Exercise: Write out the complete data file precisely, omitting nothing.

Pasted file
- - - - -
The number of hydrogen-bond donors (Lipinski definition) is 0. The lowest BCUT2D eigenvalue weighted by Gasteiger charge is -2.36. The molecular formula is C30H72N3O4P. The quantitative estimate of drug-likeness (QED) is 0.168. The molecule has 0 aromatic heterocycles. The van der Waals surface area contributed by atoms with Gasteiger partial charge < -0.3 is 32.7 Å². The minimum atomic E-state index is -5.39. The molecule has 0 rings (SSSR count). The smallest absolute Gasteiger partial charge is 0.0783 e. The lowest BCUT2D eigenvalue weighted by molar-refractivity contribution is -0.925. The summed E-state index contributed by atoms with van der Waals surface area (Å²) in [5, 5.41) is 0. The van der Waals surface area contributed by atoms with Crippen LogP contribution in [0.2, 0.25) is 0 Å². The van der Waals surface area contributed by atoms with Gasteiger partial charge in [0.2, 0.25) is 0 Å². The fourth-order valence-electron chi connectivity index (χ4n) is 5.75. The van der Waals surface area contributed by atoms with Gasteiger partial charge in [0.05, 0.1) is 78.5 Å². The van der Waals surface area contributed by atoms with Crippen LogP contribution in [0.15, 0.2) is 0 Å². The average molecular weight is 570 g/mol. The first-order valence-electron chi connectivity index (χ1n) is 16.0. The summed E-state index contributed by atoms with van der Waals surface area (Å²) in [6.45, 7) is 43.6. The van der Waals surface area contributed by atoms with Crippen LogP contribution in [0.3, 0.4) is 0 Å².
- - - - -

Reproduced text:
The number of hydrogen-bond donors (Lipinski definition) is 0. The lowest BCUT2D eigenvalue weighted by Gasteiger charge is -2.36. The molecular formula is C30H72N3O4P. The quantitative estimate of drug-likeness (QED) is 0.168. The molecule has 0 aromatic heterocycles. The van der Waals surface area contributed by atoms with Gasteiger partial charge < -0.3 is 32.7 Å². The minimum atomic E-state index is -5.39. The molecule has 0 rings (SSSR count). The smallest absolute Gasteiger partial charge is 0.0783 e. The lowest BCUT2D eigenvalue weighted by molar-refractivity contribution is -0.925. The summed E-state index contributed by atoms with van der Waals surface area (Å²) in [5, 5.41) is 0. The van der Waals surface area contributed by atoms with Crippen LogP contribution in [0.2, 0.25) is 0 Å². The van der Waals surface area contributed by atoms with Gasteiger partial charge in [0.2, 0.25) is 0 Å². The fourth-order valence-electron chi connectivity index (χ4n) is 5.75. The van der Waals surface area contributed by atoms with Gasteiger partial charge in [0.05, 0.1) is 78.5 Å². The van der Waals surface area contributed by atoms with Crippen LogP contribution in [0.15, 0.2) is 0 Å². The average molecular weight is 570 g/mol. The first-order valence-electron chi connectivity index (χ1n) is 16.0. The summed E-state index contributed by atoms with van der Waals surface area (Å²) in [6.45, 7) is 43.6. The van der Waals surface area contributed by atoms with Crippen LogP contribution in [0.3, 0.4) is 0 Å².